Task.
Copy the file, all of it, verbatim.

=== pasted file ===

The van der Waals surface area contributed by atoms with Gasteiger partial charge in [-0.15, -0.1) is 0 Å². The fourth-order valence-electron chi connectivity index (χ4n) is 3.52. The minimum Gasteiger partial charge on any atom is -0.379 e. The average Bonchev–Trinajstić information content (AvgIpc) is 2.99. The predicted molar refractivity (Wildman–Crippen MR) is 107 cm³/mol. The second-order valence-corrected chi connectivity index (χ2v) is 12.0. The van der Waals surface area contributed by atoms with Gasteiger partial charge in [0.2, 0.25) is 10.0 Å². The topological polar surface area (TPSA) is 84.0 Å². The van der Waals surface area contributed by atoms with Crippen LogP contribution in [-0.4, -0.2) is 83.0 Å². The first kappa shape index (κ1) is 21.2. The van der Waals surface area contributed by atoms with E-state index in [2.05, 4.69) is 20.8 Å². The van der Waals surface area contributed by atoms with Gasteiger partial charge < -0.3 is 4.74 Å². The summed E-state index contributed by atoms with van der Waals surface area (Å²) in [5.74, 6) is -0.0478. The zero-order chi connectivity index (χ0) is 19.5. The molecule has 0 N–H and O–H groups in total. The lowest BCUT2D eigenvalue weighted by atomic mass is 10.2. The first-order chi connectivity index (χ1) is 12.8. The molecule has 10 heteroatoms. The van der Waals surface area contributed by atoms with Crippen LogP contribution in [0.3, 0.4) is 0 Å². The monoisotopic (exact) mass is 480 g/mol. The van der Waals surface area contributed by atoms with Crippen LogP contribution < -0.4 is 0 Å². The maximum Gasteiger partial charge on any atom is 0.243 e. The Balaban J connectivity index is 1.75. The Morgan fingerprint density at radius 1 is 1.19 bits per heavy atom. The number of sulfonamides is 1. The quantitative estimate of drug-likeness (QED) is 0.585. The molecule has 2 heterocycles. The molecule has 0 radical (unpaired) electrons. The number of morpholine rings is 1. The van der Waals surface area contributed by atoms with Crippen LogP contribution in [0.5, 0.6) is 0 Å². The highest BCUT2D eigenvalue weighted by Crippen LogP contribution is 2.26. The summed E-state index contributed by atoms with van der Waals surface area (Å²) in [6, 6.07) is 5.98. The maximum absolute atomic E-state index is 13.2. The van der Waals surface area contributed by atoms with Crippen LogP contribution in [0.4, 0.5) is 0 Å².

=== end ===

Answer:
The van der Waals surface area contributed by atoms with Gasteiger partial charge in [-0.15, -0.1) is 0 Å². The fourth-order valence-electron chi connectivity index (χ4n) is 3.52. The minimum Gasteiger partial charge on any atom is -0.379 e. The average Bonchev–Trinajstić information content (AvgIpc) is 2.99. The predicted molar refractivity (Wildman–Crippen MR) is 107 cm³/mol. The second-order valence-corrected chi connectivity index (χ2v) is 12.0. The van der Waals surface area contributed by atoms with Gasteiger partial charge in [0.2, 0.25) is 10.0 Å². The topological polar surface area (TPSA) is 84.0 Å². The van der Waals surface area contributed by atoms with Crippen LogP contribution in [-0.4, -0.2) is 83.0 Å². The first kappa shape index (κ1) is 21.2. The van der Waals surface area contributed by atoms with E-state index in [2.05, 4.69) is 20.8 Å². The van der Waals surface area contributed by atoms with Gasteiger partial charge < -0.3 is 4.74 Å². The summed E-state index contributed by atoms with van der Waals surface area (Å²) in [5.74, 6) is -0.0478. The zero-order chi connectivity index (χ0) is 19.5. The molecule has 0 N–H and O–H groups in total. The lowest BCUT2D eigenvalue weighted by atomic mass is 10.2. The first-order chi connectivity index (χ1) is 12.8. The molecule has 10 heteroatoms. The van der Waals surface area contributed by atoms with Crippen LogP contribution in [0.3, 0.4) is 0 Å². The monoisotopic (exact) mass is 480 g/mol. The van der Waals surface area contributed by atoms with Crippen LogP contribution < -0.4 is 0 Å². The maximum Gasteiger partial charge on any atom is 0.243 e. The Balaban J connectivity index is 1.75. The Morgan fingerprint density at radius 1 is 1.19 bits per heavy atom. The number of sulfonamides is 1. The quantitative estimate of drug-likeness (QED) is 0.585. The molecule has 2 heterocycles. The molecule has 0 radical (unpaired) electrons. The number of morpholine rings is 1. The van der Waals surface area contributed by atoms with Crippen LogP contribution in [0.5, 0.6) is 0 Å². The highest BCUT2D eigenvalue weighted by Crippen LogP contribution is 2.26. The summed E-state index contributed by atoms with van der Waals surface area (Å²) in [6, 6.07) is 5.98. The maximum absolute atomic E-state index is 13.2. The van der Waals surface area contributed by atoms with Crippen LogP contribution in [0.4, 0.5) is 0 Å².